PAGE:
''Electioneering nonsense'' is how Health Minister Tony
Ryall describes a call for scrutiny of his actions over the
South Link Health funds dispute.
Green Party health spokesman Kevin Hague said Mr Ryall's
handling of the issue should be included in a Royal
commission of inquiry into Cabinet ministers' behaviour.
The inquiry should consider ''why Southern DHB didn't act
sooner and the Ministry [of Health] barely acted at all''.
The Ministry of Health was asked to investigate the
multimillion-dollar Southern health funds dispute in December
Last week, following advice from forensic investigators hired
by the DHB in February, the Southern board referred the
dispute to the Serious Fraud Office.
The dispute is over the spending of about $5.3 million in
savings (now believed to be about $15 million with interest)
SLH achieved on contracts with South Island district health
boards in the 1990s.
South Link Health rejects any suggestion of fraud, saying it
spent the money on approved programmes and has no case to
answer, commercially or criminally.
Earlier this year Mr Hague, a former West Coast DHB chief
executive who has been closely following the dispute, alleged
the ministry had not really done anything, because Mr Ryall
did not want it to.
He alleged this was also the reason the DHB had not
complained to the police or the SFO previously, or pursued
He said he could not prove that at the time, and accepted it
was denied, but ''no convincing explanations'' for the
inaction were given.
''I think we have to consider the ministry's strangely slow
and half-hearted response to the matter being referred to
them against the backdrop that has been revealed over recent
''Tony Ryall's friend and parliamentary next-door neighbour
Judith Collins stands accused of exactly this kind of
inappropriate boundary-crossing, and many believe this to be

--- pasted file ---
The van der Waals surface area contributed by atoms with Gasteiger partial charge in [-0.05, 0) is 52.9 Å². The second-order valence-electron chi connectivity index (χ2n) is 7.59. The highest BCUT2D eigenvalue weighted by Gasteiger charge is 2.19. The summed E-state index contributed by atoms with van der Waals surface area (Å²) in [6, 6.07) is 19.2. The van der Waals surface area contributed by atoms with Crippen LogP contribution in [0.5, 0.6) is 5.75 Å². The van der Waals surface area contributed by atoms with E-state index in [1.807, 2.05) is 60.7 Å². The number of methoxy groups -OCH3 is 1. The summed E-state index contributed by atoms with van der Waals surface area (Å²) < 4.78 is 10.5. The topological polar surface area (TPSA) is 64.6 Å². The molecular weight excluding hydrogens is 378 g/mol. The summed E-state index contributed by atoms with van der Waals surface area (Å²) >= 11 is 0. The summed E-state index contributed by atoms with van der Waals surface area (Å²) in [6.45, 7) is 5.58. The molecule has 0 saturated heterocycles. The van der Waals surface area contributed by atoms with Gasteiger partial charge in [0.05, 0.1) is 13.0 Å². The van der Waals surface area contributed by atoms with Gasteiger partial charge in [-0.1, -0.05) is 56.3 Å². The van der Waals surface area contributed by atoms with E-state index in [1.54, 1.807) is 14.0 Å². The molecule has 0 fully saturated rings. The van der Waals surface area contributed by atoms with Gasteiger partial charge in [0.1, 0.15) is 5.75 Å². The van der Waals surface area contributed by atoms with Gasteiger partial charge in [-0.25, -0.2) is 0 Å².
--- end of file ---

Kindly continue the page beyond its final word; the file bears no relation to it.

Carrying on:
endemic in the National Government.''
An inquiry should not be restricted to the behaviour of Mrs
Collins, he said.
Its scope had to be broad enough to ''probe the wider culture
of unethical behaviour by Cabinet ministers''.
Mr Ryall did not answer questions about whether he had
concerns about the Ministry of Health's failure to
investigate the dispute when asked to do so by the DHB in
2010, or if there would be any review of the ministry's
His office said because the matter was before the SFO, he had
nothing further to add.
The State Services Commission, asked whether there was a need
for review of the ministry's actions, said it was ''unable to
comment, as this matter has been referred to the Serious
Fraud Office and may be the subject of an investigation''.
The office of the Auditor-general, which was alerted to
concerns about the ministry's apparent inaction over the
dispute last year by DHB member and former Otago DHB chairman
Richard Thomson, also had no comment on the review question.
In its report to the DHB last October, Audit New Zealand said
the board should refer the dispute to the police if it
considered there was evidence of fraud. If it did not
consider there was fraud, it should reach an agreement with
South Link Health on ''future actions'', the office advised.
The Ministry of Health this week avoided answering when asked
whether there would be a review of its handling of the
The acting director of the National Health Board, Michael
Hundleby, said ''after being referred the commercial dispute,
the National Health Board agreed to join mediations with
South Link Health and Southern District Health Board to work
with both sides to come together and resolve this matter''.
Former Southern DHB chief executive Brian Rousseau, who
released some emails related to the dispute earlier this year
because he was concerned about the accuracy of statements
being made about the knowledge of the possibility of fraud,
said he did not wish to comment on the referral of the
dispute to the SFO.
Former board chairman Errol Millar said he was pleased the
dispute was going to be investigated.
The matter had gone on ''far too damned long''.
It is not clear how long any investigation might take.
At this stage, the SFO said it could only confirm the